Prof. Daniel Breen (LGLS) Under the Supreme Court’s reasoning in the recent Second Amendment cases of Heller and McDonald, state and federal authorities retain broad authority to regulate the possession of firearms in particularly sensitive contexts. A college campus would appear to be just such a place, where states would want to put substantial limits on an individual’s ability to carry a concealed weapon. When people use guns to open fire on an armed assailant, it is all too likely that more innocent people will be hurt in the chaotic crossfire. As a matter of policy, therefore, I would hope that states would use their police powers to discourage, rather than make more common, the possession of concealed weapons on campus. Professor Daniel Breen serves as a lecturer in the Legal Studies Department.

Aaron Fried ’14 The best way to defend people is to allow them to defend themselves. When a maniac goes on a rampage and shoots many innocent people, it’s easy to forget a simple detail: None of the innocent victims, from Aurora to Virginia Tech, shot back. Licensed students carrying firearms can help to prevent or ameliorate such tragedies. Students who wish to carry a firearm as a precaution should be required to be evaluated as mentally stable, mature, and proficient with weapons safety prior to being issued a license. Aaron Fried ’14 is the president of the Young Americans for Liberty and is a columnist for the Justice.

Esther Brandon ’12 As Albert Einstein said, “Peace cannot be kept by force; it can only be achieved by understanding.” To prevent violence on college campuses, peace studies education needs to increase. I am firmly against allowing students to carry a deadly weapon, but I am saddened to say, I believe planned mass shootings on a campus will occur with or without a permit. Esther Brandon ’12 is the president of the Brandeis Peace Alliance.


READER COMMENTARY University fundraising is thriving To the Editor: Your editorial “Fundraising woes” (Aug. 29.) sadly misrepresented the true state of fundraising at Brandeis. By relying upon federal tax filings that are already dated by the time of their release, you greatly understated the amount of money actually received from Brandeis supporters in recent years. In fact, President Fred Lawrence just led Brandeis to another strong fundraising year, marking the 13th consecutive year the university has exceeded $60 million in gifts received. In the future, it will be far more enlightening for your readers if you use the figures Brandeis files annually through the universally accepted Voluntary Support of Education Survey conducted by the Council for Aid to Education. —Bill Burger and David E. Nathan Bill Burger is the Associate Vice President of Communications and David E. Nathan is the Director of Development Communications.

Sigma Alpha Mu needs recognition In response to your article, “Nine Percent of student body involved in Greek life,” (Jan. 31) What about Sigma Alpha Mu? Sammy at Brandeis has been a nationally 
recognized, award winning fraternity powerhouse at Brandeis for decades.
 [Vice President and Dean of Student Life Rick] Sawyer is in the unique position to end the ongoing Greek life 
prejudice, if for no other reason than to help out the school’s Annual 
Fund which would undoubtedly see an increase in alumni support if the 
school abandoned its antiquated philosophies towards these social 
institutions, whose continued growth is underestimated in this article,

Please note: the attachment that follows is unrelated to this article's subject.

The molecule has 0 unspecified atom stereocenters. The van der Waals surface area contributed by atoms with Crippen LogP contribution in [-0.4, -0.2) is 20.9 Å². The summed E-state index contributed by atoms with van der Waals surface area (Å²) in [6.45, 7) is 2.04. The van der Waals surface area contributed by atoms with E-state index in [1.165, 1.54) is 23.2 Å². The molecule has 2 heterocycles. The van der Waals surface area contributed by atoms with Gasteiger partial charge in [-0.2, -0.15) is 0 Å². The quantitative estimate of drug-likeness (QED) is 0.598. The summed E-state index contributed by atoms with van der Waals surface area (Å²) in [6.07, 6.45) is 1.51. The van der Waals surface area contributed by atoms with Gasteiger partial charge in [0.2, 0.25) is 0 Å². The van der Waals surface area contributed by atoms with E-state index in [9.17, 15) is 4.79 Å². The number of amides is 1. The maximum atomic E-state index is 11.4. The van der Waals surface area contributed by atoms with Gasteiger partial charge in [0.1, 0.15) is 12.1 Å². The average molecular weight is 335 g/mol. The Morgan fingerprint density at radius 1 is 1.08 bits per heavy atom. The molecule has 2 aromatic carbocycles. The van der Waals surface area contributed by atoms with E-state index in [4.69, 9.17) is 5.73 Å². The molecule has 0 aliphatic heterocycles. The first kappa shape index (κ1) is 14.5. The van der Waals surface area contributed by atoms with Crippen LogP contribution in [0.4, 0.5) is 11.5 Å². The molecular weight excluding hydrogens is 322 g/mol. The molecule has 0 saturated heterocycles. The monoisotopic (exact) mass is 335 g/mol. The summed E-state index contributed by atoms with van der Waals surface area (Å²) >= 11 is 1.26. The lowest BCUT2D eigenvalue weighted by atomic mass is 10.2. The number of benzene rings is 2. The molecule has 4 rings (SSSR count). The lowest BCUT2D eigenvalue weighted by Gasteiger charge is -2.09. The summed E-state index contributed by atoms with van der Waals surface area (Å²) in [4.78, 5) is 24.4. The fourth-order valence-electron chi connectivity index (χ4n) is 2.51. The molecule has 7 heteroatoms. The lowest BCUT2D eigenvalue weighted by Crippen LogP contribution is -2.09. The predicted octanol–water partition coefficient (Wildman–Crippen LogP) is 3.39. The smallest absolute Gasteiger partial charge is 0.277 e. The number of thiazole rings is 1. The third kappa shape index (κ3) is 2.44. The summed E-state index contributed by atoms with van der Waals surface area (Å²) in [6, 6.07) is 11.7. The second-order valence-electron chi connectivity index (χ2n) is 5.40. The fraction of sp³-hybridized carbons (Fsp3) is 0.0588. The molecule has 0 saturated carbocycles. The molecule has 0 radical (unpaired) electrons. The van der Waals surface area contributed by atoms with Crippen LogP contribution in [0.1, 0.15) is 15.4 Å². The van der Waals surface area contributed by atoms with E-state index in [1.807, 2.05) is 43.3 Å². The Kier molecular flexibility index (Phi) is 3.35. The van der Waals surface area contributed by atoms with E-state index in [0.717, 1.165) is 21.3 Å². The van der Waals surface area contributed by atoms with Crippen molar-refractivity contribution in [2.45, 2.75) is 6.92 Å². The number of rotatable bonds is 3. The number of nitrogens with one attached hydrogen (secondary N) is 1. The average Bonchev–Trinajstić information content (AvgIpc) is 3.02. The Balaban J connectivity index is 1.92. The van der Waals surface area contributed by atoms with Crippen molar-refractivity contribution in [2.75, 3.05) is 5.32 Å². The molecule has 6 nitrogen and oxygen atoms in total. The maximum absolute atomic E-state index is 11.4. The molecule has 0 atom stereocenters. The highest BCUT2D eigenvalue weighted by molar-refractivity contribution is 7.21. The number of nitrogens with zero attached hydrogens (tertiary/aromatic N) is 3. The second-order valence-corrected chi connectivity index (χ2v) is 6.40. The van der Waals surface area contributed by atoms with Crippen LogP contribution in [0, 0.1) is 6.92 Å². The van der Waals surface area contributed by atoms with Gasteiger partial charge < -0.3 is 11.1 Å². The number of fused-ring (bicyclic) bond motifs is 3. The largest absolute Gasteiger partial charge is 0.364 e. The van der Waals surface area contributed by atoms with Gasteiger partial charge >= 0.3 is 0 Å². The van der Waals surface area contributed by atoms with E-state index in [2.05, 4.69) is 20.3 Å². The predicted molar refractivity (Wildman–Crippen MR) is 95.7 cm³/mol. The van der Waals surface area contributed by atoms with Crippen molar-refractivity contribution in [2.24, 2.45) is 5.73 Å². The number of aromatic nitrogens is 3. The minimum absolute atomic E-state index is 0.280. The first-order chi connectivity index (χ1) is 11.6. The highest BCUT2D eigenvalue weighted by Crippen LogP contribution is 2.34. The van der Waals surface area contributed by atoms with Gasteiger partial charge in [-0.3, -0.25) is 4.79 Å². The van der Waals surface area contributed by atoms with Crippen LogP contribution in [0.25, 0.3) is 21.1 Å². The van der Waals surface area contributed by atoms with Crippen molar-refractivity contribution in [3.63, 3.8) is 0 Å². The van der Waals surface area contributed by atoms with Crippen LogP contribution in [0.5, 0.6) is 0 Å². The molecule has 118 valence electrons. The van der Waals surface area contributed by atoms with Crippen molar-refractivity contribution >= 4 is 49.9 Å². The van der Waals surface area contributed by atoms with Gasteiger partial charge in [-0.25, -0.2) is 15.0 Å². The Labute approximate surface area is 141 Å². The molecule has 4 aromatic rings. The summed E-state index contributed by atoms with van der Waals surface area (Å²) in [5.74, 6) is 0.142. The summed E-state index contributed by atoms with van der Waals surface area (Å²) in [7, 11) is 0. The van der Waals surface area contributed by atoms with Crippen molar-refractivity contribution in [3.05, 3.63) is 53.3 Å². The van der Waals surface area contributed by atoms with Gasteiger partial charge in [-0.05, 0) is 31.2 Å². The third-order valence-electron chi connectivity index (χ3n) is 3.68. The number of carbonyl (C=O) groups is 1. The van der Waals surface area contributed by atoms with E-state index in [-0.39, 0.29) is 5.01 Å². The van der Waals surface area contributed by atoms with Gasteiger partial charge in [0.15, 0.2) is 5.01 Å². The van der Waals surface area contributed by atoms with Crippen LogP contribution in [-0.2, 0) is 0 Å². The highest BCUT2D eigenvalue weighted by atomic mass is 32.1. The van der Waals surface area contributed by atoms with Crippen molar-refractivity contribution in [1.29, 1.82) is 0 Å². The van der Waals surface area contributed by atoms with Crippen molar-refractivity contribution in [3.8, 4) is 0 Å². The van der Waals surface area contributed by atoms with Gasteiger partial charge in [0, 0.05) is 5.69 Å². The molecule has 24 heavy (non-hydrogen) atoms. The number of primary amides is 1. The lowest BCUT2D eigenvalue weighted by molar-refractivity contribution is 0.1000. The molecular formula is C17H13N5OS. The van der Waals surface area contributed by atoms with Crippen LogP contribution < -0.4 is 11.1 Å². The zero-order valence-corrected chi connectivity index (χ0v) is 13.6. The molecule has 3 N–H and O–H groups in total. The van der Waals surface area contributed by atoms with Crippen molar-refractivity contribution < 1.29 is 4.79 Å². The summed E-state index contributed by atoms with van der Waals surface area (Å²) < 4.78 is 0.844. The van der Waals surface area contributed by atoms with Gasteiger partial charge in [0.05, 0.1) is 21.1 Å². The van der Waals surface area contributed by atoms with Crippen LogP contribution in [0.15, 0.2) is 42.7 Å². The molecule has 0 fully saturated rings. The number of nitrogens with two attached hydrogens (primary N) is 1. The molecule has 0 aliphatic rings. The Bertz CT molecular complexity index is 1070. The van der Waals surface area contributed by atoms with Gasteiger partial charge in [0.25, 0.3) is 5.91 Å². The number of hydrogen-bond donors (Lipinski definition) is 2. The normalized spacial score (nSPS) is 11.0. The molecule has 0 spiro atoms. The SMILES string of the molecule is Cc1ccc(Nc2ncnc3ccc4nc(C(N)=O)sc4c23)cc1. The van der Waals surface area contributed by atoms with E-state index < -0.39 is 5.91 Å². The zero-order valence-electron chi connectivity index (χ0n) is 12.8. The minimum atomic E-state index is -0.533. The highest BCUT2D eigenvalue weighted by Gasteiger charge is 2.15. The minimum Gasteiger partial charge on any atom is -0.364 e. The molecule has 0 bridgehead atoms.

that continue to fill a huge void at Brandeis. —Andrew Katznelson ’99

TUESDAY, september 4, 2012


Online courses required trade-off Avi

snyder voice of reason

I am an anti-Luddite. For those of you who don’t recall your 19thcentury English history, the Luddites were a group of English textile artisans who opposed the development of the mechanized loom. This new technology meant that skilled textile producers could be replaced by less-skilled, low-wage workers, leaving the artisans out of work. In modern times, the term neo-Luddite has come to refer to one who opposes the kinds of innovative and disruptive technological change that often render old economic and social arrangements obsolete. Think of the people who hate on self-checkout lines in grocery stores or complain about computers doing jobs people used to do. One of the latest outbursts of neo-Luddism has come from Pamela Hieronymi in The Chronicle of Higher Education. In an article entitled “Don’t Confuse Technology with College Teaching,” Hieronymi, a philosophy professor at the University of California at Los Angeles, attempts to dampen some of the enthusiasm that has surrounded the growth of online education programs at institutions as respected as Harvard and the Massachusetts Institute of Technology. At the core of her argument is a point made by nearly all neo-Luddites. Hieronymi writes, “We will not make [the task of training minds] significantly less time-consuming without

sacrificing quality… [W]e will not make that core task significantly less expensive without cheapening it.” In other words, nothing can replicate the experience of actually learning in a classroom and engaging in face-to-face interaction with a teacher. Online learning may be cheap, less time-intensive and easy to access, but it comes at the precious price of quality. I honestly don’t have a bone to pick with this argument. In fact, I more or less agree with it. Here’s the problem. You know what else can’t be replicated? The quality and durability of hand-woven fabric. If you’ve ever seen clothing that was really made by hand, you know what I’m talking about. The mechanized loom, and subsequent technological innovations in the textile industry have given us textiles and clothing of somewhat lower quality than the handmade products of centuries ago. But how many of us wear handmade clothing? The reason the Luddites lost their battle is because textiles made by mechanical looms was cheaper, less labor-intensive and easier to come by. Just like online education. Life is full of trade-offs. We just can’t have clothing that is hand-made in quality but as cheap and widely available as clothing made by machine. Likewise, we can’t necessarily have a higher education system that can provide the full “college experience,” face-to-face education and also expect costs to be low and accessibility to be high. The higher education sector is ripe for the kind of transformation that revolutionized the textile industry years ago. All of us here at